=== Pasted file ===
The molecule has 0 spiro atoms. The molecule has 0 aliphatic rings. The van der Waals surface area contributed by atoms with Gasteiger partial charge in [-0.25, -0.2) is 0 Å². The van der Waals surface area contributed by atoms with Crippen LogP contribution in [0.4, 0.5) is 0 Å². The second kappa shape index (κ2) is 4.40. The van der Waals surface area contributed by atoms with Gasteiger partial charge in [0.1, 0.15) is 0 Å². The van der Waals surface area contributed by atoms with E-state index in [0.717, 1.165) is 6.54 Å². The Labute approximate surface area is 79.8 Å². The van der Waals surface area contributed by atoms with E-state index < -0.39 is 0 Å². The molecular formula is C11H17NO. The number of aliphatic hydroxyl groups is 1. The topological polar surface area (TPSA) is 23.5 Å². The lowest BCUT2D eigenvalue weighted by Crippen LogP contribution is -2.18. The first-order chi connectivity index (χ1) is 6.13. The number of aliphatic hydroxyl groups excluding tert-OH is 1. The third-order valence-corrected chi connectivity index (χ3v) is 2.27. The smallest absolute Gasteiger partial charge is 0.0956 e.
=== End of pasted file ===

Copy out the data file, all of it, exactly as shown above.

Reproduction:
The molecule has 0 spiro atoms. The molecule has 0 aliphatic rings. The van der Waals surface area contributed by atoms with Gasteiger partial charge in [-0.25, -0.2) is 0 Å². The van der Waals surface area contributed by atoms with Crippen LogP contribution in [0.4, 0.5) is 0 Å². The second kappa shape index (κ2) is 4.40. The van der Waals surface area contributed by atoms with Gasteiger partial charge in [0.1, 0.15) is 0 Å². The van der Waals surface area contributed by atoms with E-state index in [0.717, 1.165) is 6.54 Å². The Labute approximate surface area is 79.8 Å². The van der Waals surface area contributed by atoms with E-state index < -0.39 is 0 Å². The molecular formula is C11H17NO. The number of aliphatic hydroxyl groups is 1. The topological polar surface area (TPSA) is 23.5 Å². The lowest BCUT2D eigenvalue weighted by Crippen LogP contribution is -2.18. The first-order chi connectivity index (χ1) is 6.13. The number of aliphatic hydroxyl groups excluding tert-OH is 1. The third-order valence-corrected chi connectivity index (χ3v) is 2.27. The smallest absolute Gasteiger partial charge is 0.0956 e.